Columbine and Brighella belong to a series of small comedy figures made at the Vienna. The Imperial theatre architect, court theatre painter and cabinet draughtsman, Andreas Altomonte, worked with the master modeller Niedermayer to produce figures which combined theatrical elements with contemporary sculptural and architectural elements. The figures in the series were all given architectural plinth bases, and the costumes were based on drawings provided by Daniele Antonio Bertoli.1
Brighella was one of 'zanni', the servants or valets in the Commedia dell'Arte. Their costumes were often characterised by an 'inventive hat' and 'long baggy pants and voluminous, sleeved, high-length jackets belted at the waist'. Chilton notes that these costumes appear to 'stem from the traditional male costumes worn in the sixteenth century during the Venetian Carnival'.1 For a figure of Columbine, see Wilhelm Mrazek and Waltraud Neuwirth, Wiener Porzellan 1718-1864, Catalogue of the Österreichisches Museum für angewandte Kunst, Vienna, 1970, table 60, no. 359.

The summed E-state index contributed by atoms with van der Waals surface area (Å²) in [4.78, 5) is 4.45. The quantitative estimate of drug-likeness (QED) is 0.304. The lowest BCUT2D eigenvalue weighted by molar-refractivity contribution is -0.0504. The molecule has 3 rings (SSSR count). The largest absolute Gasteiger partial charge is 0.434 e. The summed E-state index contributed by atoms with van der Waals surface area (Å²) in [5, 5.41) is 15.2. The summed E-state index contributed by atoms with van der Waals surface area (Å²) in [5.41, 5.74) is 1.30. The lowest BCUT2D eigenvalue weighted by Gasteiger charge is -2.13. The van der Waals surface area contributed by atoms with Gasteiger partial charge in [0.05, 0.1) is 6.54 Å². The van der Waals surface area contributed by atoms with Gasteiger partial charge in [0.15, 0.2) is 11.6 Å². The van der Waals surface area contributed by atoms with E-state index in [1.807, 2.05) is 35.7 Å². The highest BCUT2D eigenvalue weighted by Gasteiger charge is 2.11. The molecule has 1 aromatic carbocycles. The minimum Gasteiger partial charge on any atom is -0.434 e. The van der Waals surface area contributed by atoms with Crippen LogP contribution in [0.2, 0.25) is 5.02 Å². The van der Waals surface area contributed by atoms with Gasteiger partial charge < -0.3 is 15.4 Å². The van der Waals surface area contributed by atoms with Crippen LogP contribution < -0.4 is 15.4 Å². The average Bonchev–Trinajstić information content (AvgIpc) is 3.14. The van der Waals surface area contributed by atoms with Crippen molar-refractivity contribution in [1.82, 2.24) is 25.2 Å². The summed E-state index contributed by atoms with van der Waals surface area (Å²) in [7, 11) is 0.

1. Who was drawing master to Maria Theresa and Imperial Gallery Inspector from 1731. See Elisabeth Strum-Bednarczyk (ed.), ibid., pp. 176-181.
2. See Meredith Chilton, Harlequin Unmasked, The Commedia dell'Arte and Porcelain Sculpture, Singapore, 2001, pp. 88-90.